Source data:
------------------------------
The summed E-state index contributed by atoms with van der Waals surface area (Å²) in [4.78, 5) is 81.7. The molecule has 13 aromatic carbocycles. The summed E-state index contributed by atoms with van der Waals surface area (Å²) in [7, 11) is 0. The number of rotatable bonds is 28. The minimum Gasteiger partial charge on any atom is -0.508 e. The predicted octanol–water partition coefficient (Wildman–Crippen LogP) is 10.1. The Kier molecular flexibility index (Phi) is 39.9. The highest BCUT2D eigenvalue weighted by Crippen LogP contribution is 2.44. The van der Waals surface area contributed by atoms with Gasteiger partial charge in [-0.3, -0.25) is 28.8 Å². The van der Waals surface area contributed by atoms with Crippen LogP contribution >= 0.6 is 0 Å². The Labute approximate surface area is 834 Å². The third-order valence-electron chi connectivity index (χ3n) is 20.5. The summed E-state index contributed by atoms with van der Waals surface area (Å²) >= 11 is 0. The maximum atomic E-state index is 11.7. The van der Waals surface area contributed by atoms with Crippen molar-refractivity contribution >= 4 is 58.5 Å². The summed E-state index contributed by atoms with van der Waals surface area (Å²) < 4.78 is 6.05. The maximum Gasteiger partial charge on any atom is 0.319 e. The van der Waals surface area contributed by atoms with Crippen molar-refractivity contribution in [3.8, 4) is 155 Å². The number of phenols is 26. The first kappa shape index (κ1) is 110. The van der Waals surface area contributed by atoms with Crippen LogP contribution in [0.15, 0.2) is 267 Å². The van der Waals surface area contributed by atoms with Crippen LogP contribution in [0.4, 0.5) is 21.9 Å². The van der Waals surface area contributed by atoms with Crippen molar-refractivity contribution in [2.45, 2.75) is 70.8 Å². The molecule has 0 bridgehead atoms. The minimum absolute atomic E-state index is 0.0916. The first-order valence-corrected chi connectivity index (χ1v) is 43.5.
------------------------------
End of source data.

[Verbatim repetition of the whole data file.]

The summed E-state index contributed by atoms with van der Waals surface area (Å²) in [4.78, 5) is 81.7. The molecule has 13 aromatic carbocycles. The summed E-state index contributed by atoms with van der Waals surface area (Å²) in [7, 11) is 0. The number of rotatable bonds is 28. The minimum Gasteiger partial charge on any atom is -0.508 e. The predicted octanol–water partition coefficient (Wildman–Crippen LogP) is 10.1. The Kier molecular flexibility index (Phi) is 39.9. The highest BCUT2D eigenvalue weighted by Crippen LogP contribution is 2.44. The van der Waals surface area contributed by atoms with Gasteiger partial charge in [-0.3, -0.25) is 28.8 Å². The van der Waals surface area contributed by atoms with Crippen LogP contribution >= 0.6 is 0 Å². The Labute approximate surface area is 834 Å². The third-order valence-electron chi connectivity index (χ3n) is 20.5. The summed E-state index contributed by atoms with van der Waals surface area (Å²) >= 11 is 0. The maximum atomic E-state index is 11.7. The van der Waals surface area contributed by atoms with Crippen molar-refractivity contribution >= 4 is 58.5 Å². The summed E-state index contributed by atoms with van der Waals surface area (Å²) < 4.78 is 6.05. The maximum Gasteiger partial charge on any atom is 0.319 e. The van der Waals surface area contributed by atoms with Crippen molar-refractivity contribution in [3.8, 4) is 155 Å². The number of phenols is 26. The first kappa shape index (κ1) is 110. The van der Waals surface area contributed by atoms with Crippen LogP contribution in [0.15, 0.2) is 267 Å². The van der Waals surface area contributed by atoms with Crippen LogP contribution in [0.4, 0.5) is 21.9 Å². The van der Waals surface area contributed by atoms with Crippen molar-refractivity contribution in [2.45, 2.75) is 70.8 Å². The molecule has 0 bridgehead atoms. The minimum absolute atomic E-state index is 0.0916. The first-order valence-corrected chi connectivity index (χ1v) is 43.5.